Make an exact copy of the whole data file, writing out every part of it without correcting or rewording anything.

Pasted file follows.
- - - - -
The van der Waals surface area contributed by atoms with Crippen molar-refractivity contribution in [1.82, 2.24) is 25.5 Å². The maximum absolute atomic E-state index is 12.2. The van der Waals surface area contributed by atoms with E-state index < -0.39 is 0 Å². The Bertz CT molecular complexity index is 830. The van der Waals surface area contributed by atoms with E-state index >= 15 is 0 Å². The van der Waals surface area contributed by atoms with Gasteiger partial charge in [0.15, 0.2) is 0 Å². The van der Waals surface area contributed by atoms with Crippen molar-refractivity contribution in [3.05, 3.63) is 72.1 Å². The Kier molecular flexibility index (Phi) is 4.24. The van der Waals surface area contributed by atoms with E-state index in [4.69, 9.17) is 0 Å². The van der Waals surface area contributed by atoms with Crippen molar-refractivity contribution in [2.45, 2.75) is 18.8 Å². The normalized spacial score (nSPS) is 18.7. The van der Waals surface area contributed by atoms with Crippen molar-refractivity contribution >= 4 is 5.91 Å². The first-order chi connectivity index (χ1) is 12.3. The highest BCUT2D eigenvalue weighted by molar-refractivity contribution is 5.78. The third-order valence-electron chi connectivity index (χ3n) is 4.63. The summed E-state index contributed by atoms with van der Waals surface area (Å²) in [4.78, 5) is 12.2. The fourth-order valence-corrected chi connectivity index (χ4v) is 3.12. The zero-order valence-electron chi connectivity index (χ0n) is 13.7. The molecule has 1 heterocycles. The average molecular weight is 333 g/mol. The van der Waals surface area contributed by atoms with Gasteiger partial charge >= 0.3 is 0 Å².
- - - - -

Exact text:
The van der Waals surface area contributed by atoms with Crippen molar-refractivity contribution in [1.82, 2.24) is 25.5 Å². The maximum absolute atomic E-state index is 12.2. The van der Waals surface area contributed by atoms with E-state index < -0.39 is 0 Å². The Bertz CT molecular complexity index is 830. The van der Waals surface area contributed by atoms with E-state index >= 15 is 0 Å². The van der Waals surface area contributed by atoms with Gasteiger partial charge in [0.15, 0.2) is 0 Å². The van der Waals surface area contributed by atoms with Crippen molar-refractivity contribution in [3.05, 3.63) is 72.1 Å². The Kier molecular flexibility index (Phi) is 4.24. The van der Waals surface area contributed by atoms with E-state index in [4.69, 9.17) is 0 Å². The van der Waals surface area contributed by atoms with Crippen molar-refractivity contribution in [2.45, 2.75) is 18.8 Å². The normalized spacial score (nSPS) is 18.7. The van der Waals surface area contributed by atoms with Crippen molar-refractivity contribution >= 4 is 5.91 Å². The first-order chi connectivity index (χ1) is 12.3. The highest BCUT2D eigenvalue weighted by molar-refractivity contribution is 5.78. The third-order valence-electron chi connectivity index (χ3n) is 4.63. The summed E-state index contributed by atoms with van der Waals surface area (Å²) in [4.78, 5) is 12.2. The fourth-order valence-corrected chi connectivity index (χ4v) is 3.12. The zero-order valence-electron chi connectivity index (χ0n) is 13.7. The molecule has 1 heterocycles. The average molecular weight is 333 g/mol. The van der Waals surface area contributed by atoms with Gasteiger partial charge >= 0.3 is 0 Å².